Minnesota Twins v Boston Red Sox

May 11, 2009. David Ortiz entered a Red Sox off day nursing a .224 batting average, a .666 OPS and 142 consecutive plate appearances without a home run. In the electronic pages of ESPN.com, Howard Bryant wrote

“The walls are closing in on David Ortiz. He can feel it, the cold breeze of doubt whistling through each swing and miss, vexing and constant, a pebble scratching hard on the bottom of his foot: a .224 batting average and, even more glaring, no home runs in 116 at-bats from the most feared left-handed power hitter this town has seen since Mo Vaughn and, before that, Carl Yastrzemski.”

On May 15th, Ortiz went hitless in seven at-bats as the Red Sox lost an extra-inning game to the Los Angeles Angels. After the game, he told reporters, “just put down Papi stinks.” On May 16, with Ortiz’s OPS down to .618, Rocco Baldelli was Boston’s designated hitter. Big Papi was on the bench.

And David Ortiz was never heard from again.

April 20, 2010. Big Papi hit his way back into Boston’s heart in the second half of 2009. He hit 27 home runs from June on and posted a .264/.356/.548 slash line — not vintage Ortiz, but hardly done like dinner.

And yet, here we were again. Ortiz held a .158 average and .528 OPS through his first 10 games. Mike Lowell pinch hit for Ortiz after an 0-for-3 took his line down to .146/.222/.268. Mike Lowell started April 21 at DH and homered as part of a 2-for-4 game. The next day, in the electronic pages of ESPN Boston, Gordon Edes wrote:

“The signs are there, for all to see, as clearly as the home run Mike Lowell hit Wednesday night into the Monster seats, the words suggesting otherwise now ringing hollow. For the better part of seven seasons, the heart, soul and sinew of the Red Sox has run through a locker at the far end of the clubhouse, the row closest to the trainer’s room, the one where David Ortiz hangs up his clothes.

That epoch is accelerating toward an inglorious end, one that Ortiz feels powerless to avoid.”

Ortiz was benched again that night, and he recorded just two hits in five games over the rest of April. He finished the month with a dreadful .143/.238/.286 line and just one home run.

And David Ortiz was never heard from again.

***

March 5th, 2013. Vintage Big Papi returned for the 2011 and 2012 seasons. Ortiz hit .312/.405/.576 over 236 games with 52 home runs, easily earning two All-Star bids and, in 2011, his first silver Slugger since 2007.

Ortiz was likely to repeat in 2012 until his season came to a premature end. On July 16th, he injured his Achilles tendon in one of baseball’s most banal activities, rounding the bases following a teammate’s home run. He attempted a comeback, but lasted just one game in August before he was back on the disabled list.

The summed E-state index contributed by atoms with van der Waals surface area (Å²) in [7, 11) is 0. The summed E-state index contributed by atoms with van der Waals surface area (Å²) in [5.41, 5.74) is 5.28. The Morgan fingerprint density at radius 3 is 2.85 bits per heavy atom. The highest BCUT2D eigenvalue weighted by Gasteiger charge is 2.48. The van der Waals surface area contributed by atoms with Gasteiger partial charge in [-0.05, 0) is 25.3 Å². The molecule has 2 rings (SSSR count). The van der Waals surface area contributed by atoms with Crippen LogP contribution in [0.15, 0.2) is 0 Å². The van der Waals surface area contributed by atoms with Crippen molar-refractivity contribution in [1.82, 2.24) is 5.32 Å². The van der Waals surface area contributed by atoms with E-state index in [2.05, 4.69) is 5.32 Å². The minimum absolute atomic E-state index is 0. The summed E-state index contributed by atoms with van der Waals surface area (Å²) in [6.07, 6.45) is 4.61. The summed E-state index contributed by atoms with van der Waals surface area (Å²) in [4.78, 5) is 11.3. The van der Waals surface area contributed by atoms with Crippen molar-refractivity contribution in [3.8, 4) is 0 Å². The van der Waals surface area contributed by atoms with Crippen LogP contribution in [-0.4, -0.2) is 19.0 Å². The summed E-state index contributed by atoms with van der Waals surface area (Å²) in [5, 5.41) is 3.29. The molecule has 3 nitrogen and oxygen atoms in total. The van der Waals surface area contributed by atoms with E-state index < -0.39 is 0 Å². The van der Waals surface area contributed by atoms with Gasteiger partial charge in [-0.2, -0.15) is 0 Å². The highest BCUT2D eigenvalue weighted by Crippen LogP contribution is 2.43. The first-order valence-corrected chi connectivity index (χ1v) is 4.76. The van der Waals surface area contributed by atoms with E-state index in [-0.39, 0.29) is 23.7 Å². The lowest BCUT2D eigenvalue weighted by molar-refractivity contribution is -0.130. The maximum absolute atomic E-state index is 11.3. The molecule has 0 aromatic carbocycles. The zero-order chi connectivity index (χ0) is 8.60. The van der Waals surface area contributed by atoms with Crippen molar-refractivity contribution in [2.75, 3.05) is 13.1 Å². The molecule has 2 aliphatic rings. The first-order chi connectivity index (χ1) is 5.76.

Opening Day wasn’t believed to be in question. But then his offseason workouts were delayed by the injury. And then he was unable to even run the bases when he reported to camp in Feburary.

In the Boston Herald, Gerry Callahan wrote:

“You can fight the ravages of time and gravity, and you might buy yourself a few months, maybe a year. You’ve got a lot of heart, no question about it. You might be able to battle through the pain for a while, but here’s the sad truth: That thing you’ve got in your heel, that partial Achilles tear that has been nagging at you for half a year now? That is a real bad sign. That, sadly, has ended the athletic careers of more aging weekend warriors than bad knees or bad marriages.

David Ortiz is not attempting to play Old Man Basketball at the Y. He wants to continue to be the best designated hitter in the big leagues, and there is some question as to which athletic endeavor is more demanding. But Ortiz is already an endangered species in Major League Baseball: a large, slow-footed, 37-year-old slugger who is expected to produce as if he were in his prime. Do you see a lot of those around these days? In this era of HGH testing, they are as rare as outfielders who can throw or pitchers who can go the distance.”

Four days later, Ortiz was sent to the doctor for an MRI on both of his ailing heels. The next day, the club announced the MRI revealed inflammation. The injury he sustained to his right Achilles is known as “tendinopathy.” According to Dr. Jeff Jockel of Tufts Medical Center, the injury has two parts. “Early
on you have a lot inflammation. Typically what happens is the consistency and quality of the tendon itself changes over time. Kind of a degeneration,” Jockel told Even Drellich of MassLive.com.

On March 31, David Ortiz was placed on the disabled list. And he was never heard from again.

***

April 25th, 2013.

Comments (3)

  1. That’s only 3 extra lives.

  2. This reminds me of an article I once read that sampled a decade’s worth of “Mariano Rivera is Finally Too Old” clippings. It’s a good thing no one ever calls MSM guys out on their narrative-crafting failures, it would be awfully embarrassing for them

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